First-time trip taker? Pro wanting a refresh?
Take a quick look at these sure-fire tips for packing your trail-pack right!
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Packing the Essentials: How to Pack your Backpack
From our early days of schoolbags and lunchboxes, we’ve all had a personal relationship with discovering the ways in which packing a bag can go wrong. Maybe you didn’t close your water bottle all the way, and now your lunch is soaked. Maybe the cool metal ruler your mom just bought poked you in the butt every time you walked. And now?
Now you’re about to embark on a multi-day journey with nothing but a bag (and maybe some cool friends) to keep you safe. You may be asking yourself: how do I pack?
Thankfully, you’ve had your whole life to train. Those heavy books you carried to University always stayed close to your spine, and the ramen you brought for lunch stayed near the top so it didn’t become dust. These primary principles still apply, regardless of your destination. Below, we’ll discuss the “ABC’s” of packing your backpack to keep you safe, balanced, and comfortable.
First, choose the right bag for you and your trip. Every trailblazer has a different preference for what bag works for them: some prefer pocket-heavy, lightweight styles, much like the Gossamer Gear Gorilla 40. Solo travelers who carry all their supplies alone might opt for a sturdier style with more load capacity, like the Mystery Ranch Stein 62.
Whatever bag you choose, it is always important to first think about what you’ll need during your trip, and when you plan on needing it. That’s where the ABC’s start:
A is for Accessibility
For instance, most hikers opt to put their sleeping bags right at the bottom of their pack. This not only provides comfort for the part of the pack that meets the hips, but it’s also an item that will only be needed once camp is made.
This strategy is especially helpful for hikers using a bag like the Hyperlite Mountain Gear Porter 3400, where items on the bottom are only accessible once everything else is taken out.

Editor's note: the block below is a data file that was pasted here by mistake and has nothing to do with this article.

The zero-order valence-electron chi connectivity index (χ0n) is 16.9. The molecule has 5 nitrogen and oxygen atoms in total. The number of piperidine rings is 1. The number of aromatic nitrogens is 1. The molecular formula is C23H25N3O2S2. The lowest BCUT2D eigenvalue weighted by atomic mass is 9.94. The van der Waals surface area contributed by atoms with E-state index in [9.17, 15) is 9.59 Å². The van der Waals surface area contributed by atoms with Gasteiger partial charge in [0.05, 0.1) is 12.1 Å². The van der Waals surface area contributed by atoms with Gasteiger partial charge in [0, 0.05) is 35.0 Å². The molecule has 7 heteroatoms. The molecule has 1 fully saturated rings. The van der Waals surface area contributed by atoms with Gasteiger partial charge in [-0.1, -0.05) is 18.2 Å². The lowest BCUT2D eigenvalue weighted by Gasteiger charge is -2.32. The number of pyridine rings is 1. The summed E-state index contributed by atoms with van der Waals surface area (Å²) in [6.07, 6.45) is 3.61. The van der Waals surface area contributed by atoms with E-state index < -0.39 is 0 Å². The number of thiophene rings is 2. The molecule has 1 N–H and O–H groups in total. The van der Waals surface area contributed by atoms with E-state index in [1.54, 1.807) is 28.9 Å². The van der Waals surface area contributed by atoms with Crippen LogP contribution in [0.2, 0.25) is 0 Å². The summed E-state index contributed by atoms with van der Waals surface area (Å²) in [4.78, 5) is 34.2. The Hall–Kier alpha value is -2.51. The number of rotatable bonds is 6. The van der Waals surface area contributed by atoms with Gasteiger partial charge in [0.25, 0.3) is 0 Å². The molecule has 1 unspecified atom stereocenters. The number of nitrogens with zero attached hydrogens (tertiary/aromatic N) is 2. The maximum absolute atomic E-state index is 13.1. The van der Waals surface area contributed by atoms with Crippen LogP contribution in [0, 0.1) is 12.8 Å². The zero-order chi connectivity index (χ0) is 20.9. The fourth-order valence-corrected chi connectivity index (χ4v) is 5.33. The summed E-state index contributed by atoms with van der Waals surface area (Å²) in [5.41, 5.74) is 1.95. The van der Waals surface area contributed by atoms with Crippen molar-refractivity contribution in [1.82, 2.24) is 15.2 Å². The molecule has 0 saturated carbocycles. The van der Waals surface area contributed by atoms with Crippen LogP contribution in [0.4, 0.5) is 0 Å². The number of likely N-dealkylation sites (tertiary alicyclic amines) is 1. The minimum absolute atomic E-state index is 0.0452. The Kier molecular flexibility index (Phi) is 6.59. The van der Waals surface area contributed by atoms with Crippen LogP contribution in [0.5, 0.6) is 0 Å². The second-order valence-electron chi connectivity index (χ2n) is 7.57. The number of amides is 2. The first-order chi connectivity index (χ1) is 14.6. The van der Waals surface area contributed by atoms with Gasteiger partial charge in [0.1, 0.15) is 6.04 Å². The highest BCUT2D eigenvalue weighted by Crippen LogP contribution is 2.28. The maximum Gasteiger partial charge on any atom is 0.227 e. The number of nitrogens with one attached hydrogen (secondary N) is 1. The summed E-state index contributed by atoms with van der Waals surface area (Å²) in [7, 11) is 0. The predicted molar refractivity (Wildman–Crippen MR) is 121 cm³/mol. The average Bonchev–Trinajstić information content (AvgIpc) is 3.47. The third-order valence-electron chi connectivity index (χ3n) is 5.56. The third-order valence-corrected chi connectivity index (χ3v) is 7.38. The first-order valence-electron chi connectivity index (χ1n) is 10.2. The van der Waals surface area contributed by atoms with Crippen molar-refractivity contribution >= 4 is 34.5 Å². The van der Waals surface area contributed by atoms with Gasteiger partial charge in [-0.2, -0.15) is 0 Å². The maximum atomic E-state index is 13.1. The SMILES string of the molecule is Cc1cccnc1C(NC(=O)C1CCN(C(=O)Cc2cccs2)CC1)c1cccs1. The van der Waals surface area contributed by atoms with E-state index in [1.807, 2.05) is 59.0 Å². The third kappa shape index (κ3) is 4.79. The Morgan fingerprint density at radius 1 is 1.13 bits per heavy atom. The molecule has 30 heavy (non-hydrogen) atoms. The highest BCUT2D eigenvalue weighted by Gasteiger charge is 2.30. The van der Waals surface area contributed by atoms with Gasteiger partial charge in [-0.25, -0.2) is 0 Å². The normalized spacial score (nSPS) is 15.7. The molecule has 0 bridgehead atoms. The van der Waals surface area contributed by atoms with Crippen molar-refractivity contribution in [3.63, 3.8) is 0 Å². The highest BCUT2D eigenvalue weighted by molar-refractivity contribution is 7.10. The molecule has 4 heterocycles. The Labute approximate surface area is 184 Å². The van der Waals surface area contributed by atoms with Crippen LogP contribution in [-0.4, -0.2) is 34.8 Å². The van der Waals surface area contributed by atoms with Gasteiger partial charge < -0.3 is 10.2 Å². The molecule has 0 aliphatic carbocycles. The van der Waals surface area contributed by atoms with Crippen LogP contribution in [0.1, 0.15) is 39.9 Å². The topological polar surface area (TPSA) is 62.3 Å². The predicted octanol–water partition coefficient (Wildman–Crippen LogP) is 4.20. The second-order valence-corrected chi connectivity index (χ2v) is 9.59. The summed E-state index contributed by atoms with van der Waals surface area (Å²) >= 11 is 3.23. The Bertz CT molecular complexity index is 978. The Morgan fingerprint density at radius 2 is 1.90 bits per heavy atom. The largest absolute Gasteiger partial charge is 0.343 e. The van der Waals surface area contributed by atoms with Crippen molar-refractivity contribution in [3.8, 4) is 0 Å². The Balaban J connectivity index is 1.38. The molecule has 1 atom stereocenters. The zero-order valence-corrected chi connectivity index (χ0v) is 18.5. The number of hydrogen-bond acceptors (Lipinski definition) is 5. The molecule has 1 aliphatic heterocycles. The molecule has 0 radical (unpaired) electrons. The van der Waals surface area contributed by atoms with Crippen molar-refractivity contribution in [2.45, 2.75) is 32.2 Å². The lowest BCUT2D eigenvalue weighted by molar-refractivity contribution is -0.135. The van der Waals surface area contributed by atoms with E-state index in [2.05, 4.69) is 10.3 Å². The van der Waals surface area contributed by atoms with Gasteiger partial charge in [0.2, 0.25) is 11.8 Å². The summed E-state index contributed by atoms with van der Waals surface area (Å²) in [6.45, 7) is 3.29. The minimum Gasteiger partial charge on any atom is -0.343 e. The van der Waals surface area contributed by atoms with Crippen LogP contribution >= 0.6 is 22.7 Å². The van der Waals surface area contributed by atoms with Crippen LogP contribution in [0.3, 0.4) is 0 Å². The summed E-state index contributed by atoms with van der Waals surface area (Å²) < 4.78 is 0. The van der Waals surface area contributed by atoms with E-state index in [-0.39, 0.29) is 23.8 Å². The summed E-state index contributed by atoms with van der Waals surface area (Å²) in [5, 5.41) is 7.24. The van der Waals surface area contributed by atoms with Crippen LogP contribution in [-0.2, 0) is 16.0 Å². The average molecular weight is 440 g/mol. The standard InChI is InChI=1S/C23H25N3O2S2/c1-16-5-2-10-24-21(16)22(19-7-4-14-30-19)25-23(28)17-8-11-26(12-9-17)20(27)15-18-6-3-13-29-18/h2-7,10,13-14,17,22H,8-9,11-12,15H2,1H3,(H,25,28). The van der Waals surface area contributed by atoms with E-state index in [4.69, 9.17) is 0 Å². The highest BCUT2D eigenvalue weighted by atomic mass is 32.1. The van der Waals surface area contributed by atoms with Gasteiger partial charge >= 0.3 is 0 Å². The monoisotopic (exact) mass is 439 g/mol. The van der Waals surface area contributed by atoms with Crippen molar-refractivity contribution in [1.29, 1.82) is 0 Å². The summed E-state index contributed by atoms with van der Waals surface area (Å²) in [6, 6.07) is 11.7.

“B” stands for, Balance
Placing the sleeping bag here also allows your heaviest gear to remain close to your core zone; that is, along your spine, above your hips, and in between your shoulder blades. This area is great for your heavier items, like your tent, food, cooking items, and apparel, and helps maintain your balance and keep a stable center of gravity when hiking.
That’s what the “B” stands for, Balance. As any experienced trail-blazer will tell you, a top-heavy pack is a recipe for disaster.
C is for Compression.
C is for Compression. Many hikers suggest using softer items to fill up any loose space in your pack, keeping in mind when you anticipate needing these items. Anytime that you can use compression packs to condense your items, do it! This will give you more space for other important items, like a lightweight chair, water bottle, or extra gas for your stove. Once your essential items are in your pack, be sure to use the compression straps located on the outside of your bag to keep everything tight, and to your body.
Now that everything is closed and cinched tight, it’s time to think about filling those outside pockets with items you’ll need easy access to on your hike. This can include anything from a water bottle to extra batteries, trail snacks, a first-aid kit, sunscreen, or camera. Zip everything up, do a double-check, and always put the bag on to make sure it feels comfortable. Adjust where you need. And remember, this is your bag. You’ll probably come up with your own way of packing over time. Nevertheless, it is always good to remember your ABC’s: Accessibility, Balance, and Compression. Happy Packing!
Still at the buying stage, and don’t know where to start? Feel free to use the essentials list below:
- Sleeping Bag
- Sleeping Pad
- Tent/ Hammock Shelter
- Rain Pants/ Jacket
- Cook Kit: Pot, Gas Canister, Stove, Food
- Mid Layer
- Medical Kit
- Survival Whistle
- Headlamp/ Flashlight.
- Maps, Compass
- Water Filter/ Steri-Pen
- Water Bottle
- Lightweight Chair
- Toiletries – TP bag
- Spare Batteries